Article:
Weed Control Advice for the East of England

Cereal growers should be wary of late-germinating weeds

Cereal growers in the East of England must continue to monitor fields for late germinating broad-leaved weeds amid a change in spring spraying strategies.

Rob Suckling, our commercial technical manager for the region, says growers have traditionally targeted yield-robbing weeds in late February and March. But with the drilling of winter cereal crops and applications of residual chemistry moving later in to the autumn to aid grassweed control, spring spray programmes are being pushed back.

Weather permitting, the bulk of the region’s spring weed control now takes place from mid-April through May, often mixed at fungicide timings. “Those who drilled winter cereal crops late and then applied residuals in good conditions seem to have kept key problem weeds at bay across the east and south east of England this season,” Rob said.

“But growers must not be fooled in to thinking that the job is done. Those residuals will have run out of steam now. As temperatures rise and the inevitable spring rain arrives there will be some late germinating weeds there.”

Rob added that cleavers, groundsel, fool’s parsley and bur chervil are the four key problem weeds growers across East Anglia and the south-east this season. Application timing is not the only part of growers’ weed control strategies to have changed in recent years. We are seeing growers move away from iodosulfuron + mesosulfuron products which are proving to be less effective at controlling blackgrass.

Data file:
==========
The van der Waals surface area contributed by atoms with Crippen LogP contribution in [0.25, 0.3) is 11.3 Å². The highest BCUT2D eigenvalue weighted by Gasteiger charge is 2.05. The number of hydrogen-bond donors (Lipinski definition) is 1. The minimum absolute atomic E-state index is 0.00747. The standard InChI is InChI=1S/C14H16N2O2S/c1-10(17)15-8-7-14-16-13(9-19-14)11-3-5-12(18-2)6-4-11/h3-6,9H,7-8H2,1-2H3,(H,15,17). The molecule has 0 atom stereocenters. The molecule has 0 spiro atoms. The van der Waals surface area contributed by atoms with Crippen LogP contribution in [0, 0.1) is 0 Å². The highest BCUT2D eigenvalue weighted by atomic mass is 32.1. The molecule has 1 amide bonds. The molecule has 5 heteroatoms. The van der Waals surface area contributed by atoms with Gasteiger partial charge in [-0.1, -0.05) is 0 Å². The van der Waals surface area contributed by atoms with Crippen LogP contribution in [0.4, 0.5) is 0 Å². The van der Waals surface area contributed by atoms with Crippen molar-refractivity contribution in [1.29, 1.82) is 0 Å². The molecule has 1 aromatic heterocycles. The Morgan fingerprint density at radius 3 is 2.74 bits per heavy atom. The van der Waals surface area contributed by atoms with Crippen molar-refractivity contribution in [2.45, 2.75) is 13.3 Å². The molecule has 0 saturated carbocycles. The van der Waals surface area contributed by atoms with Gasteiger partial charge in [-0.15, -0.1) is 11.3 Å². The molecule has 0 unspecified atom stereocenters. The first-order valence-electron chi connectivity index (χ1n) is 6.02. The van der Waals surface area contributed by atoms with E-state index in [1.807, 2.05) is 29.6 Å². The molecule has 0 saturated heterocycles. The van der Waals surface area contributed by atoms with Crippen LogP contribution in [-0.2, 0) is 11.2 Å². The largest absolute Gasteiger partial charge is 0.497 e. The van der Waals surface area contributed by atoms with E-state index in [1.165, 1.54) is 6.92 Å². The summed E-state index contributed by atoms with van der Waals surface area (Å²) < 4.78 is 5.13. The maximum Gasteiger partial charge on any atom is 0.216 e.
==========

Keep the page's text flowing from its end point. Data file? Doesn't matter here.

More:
“Another trend we’ve seen is using Broadway Star (pyroxsulam + florasulam) as their ALS graminicide of choice in targeting bromes and wild oats while mopping up cleavers, cranesbill and groundsel at the same time. And growers in the region will be having their first full season with two new cereal herbicides at their disposal.

Pixxaro EC was launched last spring, while Zypar only hit the market in March 2017. Both are based on Dow’s new molecule, Arylex Active, which adds the unique quality in a herbicide of being able to perform in cold and variable weather conditions.

“Feedback from those growers who used Pixxaro last year has been very good. It was used in late applications and it did a fantastic job on cleavers, chickweed and fumitory,” Rob said. “This year some people have gone early to pick out cranesbill and early cleavers. A lot of growers are very excited by Zypar which can be applied in the autumn as well as the spring. It’s brand new and is only just arriving on farms and going in to tanks.”

To contact Rob for further advice in your area, click here to go to the contact us page.